'Devastating' Texas wildfires spark disaster declaration, nuclear plant partial evacuation

Brett Coomer/Houston Chronicle via Getty Images

(AMARILLO, Texas) -- "Devastating" wildfires in Texas have prompted a disaster declaration for dozens of counties and evacuation orders in parts of the Texas Panhandle.

Gov. Greg Abbott declared a disaster declaration for 60 counties on Tuesday due to "widespread wildfire activity throughout the state." The largest of the blazes -- the Smokehouse Creek Fire -- is the second-largest wildfire in Texas history.

The declaration will ensure that fire response resources are quickly deployed to "areas in the Texas Panhandle being impacted by devastating wildfires," Abbott said in a statement Tuesday.

The Pantex Nuclear Weapons Plant in Amarillo has paused operations until further notice and evacuated nonessential personnel as a precaution due to the wildfires, according to an internal situation report from the Department of Homeland Security's Cybersecurity & Infrastructure Security Agency obtained by ABC News.

"All special materials are safe and unaffected," according to the report.

The facility is located approximately 13 miles from the Windy Deuce Fire in Moore County, one of several fires being monitored by the Texas A&M Forest Service.

"Several large wildfires ignited under warm, dry and windy conditions across the Texas Panhandle," the Texas A&M Forest Service said on social media Tuesday. "Today, strong winds will likely impact these wildfires and the potential for new ignitions remains."

Fires continued to impact mainly the central and eastern portions of the Texas Panhandle on Tuesday, according to the National Weather Service.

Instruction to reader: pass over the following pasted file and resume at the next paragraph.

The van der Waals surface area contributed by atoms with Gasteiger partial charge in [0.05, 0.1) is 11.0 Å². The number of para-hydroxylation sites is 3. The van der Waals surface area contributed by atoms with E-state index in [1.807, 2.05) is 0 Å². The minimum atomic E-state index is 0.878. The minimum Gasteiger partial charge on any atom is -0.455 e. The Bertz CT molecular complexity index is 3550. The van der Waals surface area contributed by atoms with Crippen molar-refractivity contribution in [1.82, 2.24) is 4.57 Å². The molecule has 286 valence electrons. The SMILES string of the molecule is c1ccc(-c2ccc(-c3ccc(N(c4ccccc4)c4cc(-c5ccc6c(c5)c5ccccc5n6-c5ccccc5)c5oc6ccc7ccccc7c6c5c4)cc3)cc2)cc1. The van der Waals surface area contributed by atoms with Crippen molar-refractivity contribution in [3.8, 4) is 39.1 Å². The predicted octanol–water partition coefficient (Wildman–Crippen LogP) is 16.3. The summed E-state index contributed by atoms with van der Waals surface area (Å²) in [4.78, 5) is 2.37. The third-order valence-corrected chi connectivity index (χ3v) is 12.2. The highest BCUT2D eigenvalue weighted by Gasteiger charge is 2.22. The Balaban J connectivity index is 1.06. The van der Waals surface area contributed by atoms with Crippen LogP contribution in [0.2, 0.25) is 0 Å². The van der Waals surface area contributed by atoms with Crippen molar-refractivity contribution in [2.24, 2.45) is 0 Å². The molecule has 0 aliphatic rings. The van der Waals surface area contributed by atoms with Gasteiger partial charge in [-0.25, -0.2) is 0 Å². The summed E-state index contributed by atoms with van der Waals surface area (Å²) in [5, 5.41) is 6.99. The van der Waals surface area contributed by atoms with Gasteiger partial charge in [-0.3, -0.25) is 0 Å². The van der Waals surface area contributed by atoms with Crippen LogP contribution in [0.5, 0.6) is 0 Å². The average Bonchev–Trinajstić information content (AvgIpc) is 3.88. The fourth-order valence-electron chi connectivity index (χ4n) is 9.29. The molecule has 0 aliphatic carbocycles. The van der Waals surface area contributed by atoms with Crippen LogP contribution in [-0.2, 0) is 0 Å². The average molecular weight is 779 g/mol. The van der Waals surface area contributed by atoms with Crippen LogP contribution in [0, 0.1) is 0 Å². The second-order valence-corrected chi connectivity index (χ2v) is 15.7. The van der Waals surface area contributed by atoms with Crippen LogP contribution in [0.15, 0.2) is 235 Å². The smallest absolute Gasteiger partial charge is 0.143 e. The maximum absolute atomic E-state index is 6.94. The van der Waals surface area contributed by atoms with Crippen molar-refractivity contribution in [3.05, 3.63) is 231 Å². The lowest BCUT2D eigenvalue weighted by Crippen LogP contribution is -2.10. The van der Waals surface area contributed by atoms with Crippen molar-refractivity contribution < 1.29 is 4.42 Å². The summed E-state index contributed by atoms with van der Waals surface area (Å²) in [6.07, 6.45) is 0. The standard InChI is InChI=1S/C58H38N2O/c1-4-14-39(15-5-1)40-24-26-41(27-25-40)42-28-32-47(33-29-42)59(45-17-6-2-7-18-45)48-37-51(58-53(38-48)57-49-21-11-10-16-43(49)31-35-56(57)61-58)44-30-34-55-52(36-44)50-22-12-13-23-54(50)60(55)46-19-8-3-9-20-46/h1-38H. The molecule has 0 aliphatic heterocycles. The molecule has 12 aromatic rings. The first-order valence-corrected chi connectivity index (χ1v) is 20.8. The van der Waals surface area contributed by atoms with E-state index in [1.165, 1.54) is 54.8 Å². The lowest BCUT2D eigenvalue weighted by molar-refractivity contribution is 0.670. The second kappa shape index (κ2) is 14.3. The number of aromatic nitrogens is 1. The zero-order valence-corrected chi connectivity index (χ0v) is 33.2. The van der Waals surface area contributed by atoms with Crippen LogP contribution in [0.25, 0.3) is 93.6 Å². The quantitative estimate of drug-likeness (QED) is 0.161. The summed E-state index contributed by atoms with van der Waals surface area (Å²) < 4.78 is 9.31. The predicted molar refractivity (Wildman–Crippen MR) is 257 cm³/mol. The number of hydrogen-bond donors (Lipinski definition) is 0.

The Smokehouse Creek Fire in Hutchinson County has grown to an estimated 850,000 acres and is 3% contained as of Wednesday afternoon, according to the Texas A&M Forest Service.

There was "extreme fire behavior" associated with the wildfire on Tuesday, with wind gusts up to 60 mph and flames as high as 20 feet, a spokesperson for the agency told ABC News.

The fire has crossed into northwestern Oklahoma, affecting several state and local highways and resulting in the evacuation of a hospital and nursing home in Shattuck, according to the DHS/CISA report.

The Windy Deuce Fire has burned an estimated 90,000 acres and was 25% contained as of Wednesday afternoon, fire officials said.

"Fire behavior continues to be very active under the influence of high winds," the Texas A&M Forest Service said on social media Tuesday.

More than 40 houses were damaged in Fritch, a city located in Hutchinson and Moore counties, since Monday, the city said. Parts of the city have been evacuated.

Mandatory evacuations were issued for several towns and communities in the Amarillo region on Tuesday. Several have since been lifted, including in Canadian and Skellytown.

Several school districts were closed Wednesday due to the wildfires.

Abbott warned that the wildfires could grow in the coming days as high temperatures and windy conditions continue.

"Texans are urged to limit activities that could create sparks and take precautions to keep their loved ones safe," he said Tuesday.

President Joe Biden has been receiving updates on the wildfires and White House officials are in "close contact" with state, local, and federal officials, press secretary Karine Jean-Pierre told reporters Wednesday. The Federal Emergency Management Agency, U.S. Forest Service and National Interagency Fire Center are providing assistance to the state, she said.

"We urge everyone in the affected area to remain vigilant and heed the warnings of local officials, especially those who have been ordered to evacuate," Jean-Pierre said.

ABC News' Josh Margolin and Amanda Maile contributed to this report.

Wednesday, February 28, 2024 at 4:13PM by Meredith Deliso, ABC News Permalink